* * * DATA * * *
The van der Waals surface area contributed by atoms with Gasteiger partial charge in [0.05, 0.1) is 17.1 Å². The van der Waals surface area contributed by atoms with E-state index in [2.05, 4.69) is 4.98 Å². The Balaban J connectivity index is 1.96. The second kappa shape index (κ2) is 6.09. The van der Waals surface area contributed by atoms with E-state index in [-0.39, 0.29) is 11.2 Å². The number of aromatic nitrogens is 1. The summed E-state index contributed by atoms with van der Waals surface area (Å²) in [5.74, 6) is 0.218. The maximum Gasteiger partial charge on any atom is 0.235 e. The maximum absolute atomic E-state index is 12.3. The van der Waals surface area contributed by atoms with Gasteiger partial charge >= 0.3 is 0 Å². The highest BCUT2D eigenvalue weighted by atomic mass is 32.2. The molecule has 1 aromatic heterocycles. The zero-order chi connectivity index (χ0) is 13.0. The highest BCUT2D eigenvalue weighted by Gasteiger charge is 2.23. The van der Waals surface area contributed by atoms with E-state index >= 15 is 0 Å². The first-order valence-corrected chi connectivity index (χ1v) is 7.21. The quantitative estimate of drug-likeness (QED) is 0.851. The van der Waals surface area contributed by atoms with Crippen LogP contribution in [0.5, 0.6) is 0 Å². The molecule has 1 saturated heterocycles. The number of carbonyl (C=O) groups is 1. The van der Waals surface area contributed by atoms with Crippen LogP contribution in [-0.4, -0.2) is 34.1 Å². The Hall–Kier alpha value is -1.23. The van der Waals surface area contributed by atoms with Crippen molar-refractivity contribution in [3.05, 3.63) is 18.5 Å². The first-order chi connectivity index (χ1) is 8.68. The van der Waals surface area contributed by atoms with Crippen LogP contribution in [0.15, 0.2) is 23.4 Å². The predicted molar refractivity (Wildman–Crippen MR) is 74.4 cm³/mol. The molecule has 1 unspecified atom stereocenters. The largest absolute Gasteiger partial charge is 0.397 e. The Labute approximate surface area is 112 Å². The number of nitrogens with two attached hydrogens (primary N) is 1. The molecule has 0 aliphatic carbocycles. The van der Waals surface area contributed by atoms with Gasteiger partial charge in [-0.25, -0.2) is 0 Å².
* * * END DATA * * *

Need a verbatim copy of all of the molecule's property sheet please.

The van der Waals surface area contributed by atoms with Gasteiger partial charge in [0.05, 0.1) is 17.1 Å². The van der Waals surface area contributed by atoms with E-state index in [2.05, 4.69) is 4.98 Å². The Balaban J connectivity index is 1.96. The second kappa shape index (κ2) is 6.09. The van der Waals surface area contributed by atoms with E-state index in [-0.39, 0.29) is 11.2 Å². The number of aromatic nitrogens is 1. The summed E-state index contributed by atoms with van der Waals surface area (Å²) in [5.74, 6) is 0.218. The maximum Gasteiger partial charge on any atom is 0.235 e. The maximum absolute atomic E-state index is 12.3. The van der Waals surface area contributed by atoms with Gasteiger partial charge >= 0.3 is 0 Å². The highest BCUT2D eigenvalue weighted by atomic mass is 32.2. The molecule has 1 aromatic heterocycles. The zero-order chi connectivity index (χ0) is 13.0. The highest BCUT2D eigenvalue weighted by Gasteiger charge is 2.23. The van der Waals surface area contributed by atoms with E-state index >= 15 is 0 Å². The first-order valence-corrected chi connectivity index (χ1v) is 7.21. The quantitative estimate of drug-likeness (QED) is 0.851. The van der Waals surface area contributed by atoms with Crippen LogP contribution in [0.5, 0.6) is 0 Å². The molecule has 1 saturated heterocycles. The number of carbonyl (C=O) groups is 1. The van der Waals surface area contributed by atoms with Crippen LogP contribution in [-0.4, -0.2) is 34.1 Å². The Hall–Kier alpha value is -1.23. The van der Waals surface area contributed by atoms with Crippen molar-refractivity contribution in [3.05, 3.63) is 18.5 Å². The first-order chi connectivity index (χ1) is 8.68. The van der Waals surface area contributed by atoms with Crippen LogP contribution in [0.15, 0.2) is 23.4 Å². The predicted molar refractivity (Wildman–Crippen MR) is 74.4 cm³/mol. The molecule has 1 unspecified atom stereocenters. The largest absolute Gasteiger partial charge is 0.397 e. The Labute approximate surface area is 112 Å². The number of nitrogens with two attached hydrogens (primary N) is 1. The molecule has 0 aliphatic carbocycles. The van der Waals surface area contributed by atoms with Gasteiger partial charge in [-0.25, -0.2) is 0 Å².